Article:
Four Steps to Great Visits
You’ve made the decision to place your loved one in an Alzheimer’s care community. It wasn’t easy, but the good news is you now have some peace of mind and can rest assured, knowing they will be safe and cared for. Now you can turn your attention to visiting and spending quality time with your parent or loved one.
There are some tried-and-true strategies I recommend to make your visits as enjoyable as possible. Before we get to the list, see if you can spot them in the recent scenario, below:
One daughter who visits her Dad on a regular basis comes in around an hour before lunch and immediately hugs Dad. He responds lovingly, even though he does not remember her name or who she is. She is still a friendly face, and her touch is gentle.
This particular resident always asks when it’s time to leave, when he can catch a bus, or when he is going home. As soon as he sees his daughter, the first words he asks are, “Are you going to take me home?” His daughter knowingly redirects by saying, “It was so beautiful outside today, and I came to visit you. Come take a walk with me!” He smiles and almost always follows her to the garden courtyard.
Her visits usually only last about 20-30 minutes. They hug again, and as she leaves, she talks about her kids, whom he adores. She brings her father to a community caregiver, so they can redirect his attention as she leaves. She doesn’t say goodbye. Her Dad is directed into another guided activity – seed planting – an old, familiar favorite of this former farmer.
This is an example of a good visit with a loved one who is living with Alzheimer’s disease. The resident has no anxiety about being left, because there was no final goodbye. The family member didn’t have to answer the same questions repeatedly, or struggle to respond to uncomfortable comments.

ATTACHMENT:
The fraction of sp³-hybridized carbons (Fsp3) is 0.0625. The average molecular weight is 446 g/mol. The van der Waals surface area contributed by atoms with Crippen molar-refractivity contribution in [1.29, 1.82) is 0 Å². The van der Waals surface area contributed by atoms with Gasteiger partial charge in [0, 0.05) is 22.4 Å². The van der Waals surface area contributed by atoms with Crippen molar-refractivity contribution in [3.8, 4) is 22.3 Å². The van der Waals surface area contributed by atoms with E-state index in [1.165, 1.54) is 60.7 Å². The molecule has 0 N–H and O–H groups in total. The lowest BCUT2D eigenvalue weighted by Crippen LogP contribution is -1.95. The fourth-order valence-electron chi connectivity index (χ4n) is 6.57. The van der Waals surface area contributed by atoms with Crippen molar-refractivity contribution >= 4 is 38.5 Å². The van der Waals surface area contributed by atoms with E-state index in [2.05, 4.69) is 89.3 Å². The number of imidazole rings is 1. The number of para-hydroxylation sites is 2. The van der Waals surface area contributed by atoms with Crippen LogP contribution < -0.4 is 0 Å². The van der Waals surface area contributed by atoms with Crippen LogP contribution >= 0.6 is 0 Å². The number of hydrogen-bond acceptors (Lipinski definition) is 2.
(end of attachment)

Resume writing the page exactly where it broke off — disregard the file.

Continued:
Here are my four tried-and-true tips for successful visits:
Avoid meal times. Meal times can be overwhelming and confusing for a resident with dementia.
Limit the amount of visitors. We know everyone in the family may want to visit; just try not to visit at the same time. Groups of four or more people can be distracting and uncomfortable for someone with dementia. They may even become fearful.
Yes, bring the grand kids! Most residents love children, and even though your loved one may not be able to distinguish them as their own relatives, the love is still present. Children bring light and joy to all seniors, so bridging the gap between young and old is recommended. Your community may even set up special events that involve children.
No goodbyes. Often, we feel the need to say goodbye for ourselves. Your loved one with dementia doesn’t need to have that closure. They will have questions. They will feel abandoned. ‘Why are you leaving me here — where are you going?’ Ask a member of the staff to assist you with redirecting your loved one until it gets more comfortable for you to leave without saying goodbye. It will get easier.
Jenn Mogle, Garden Place Coordinator
Carillon of Hillsborough
Posted in Alzheimer's and Dementia Care, Perspectives on Alzheimer's, Resources on March 14, 2013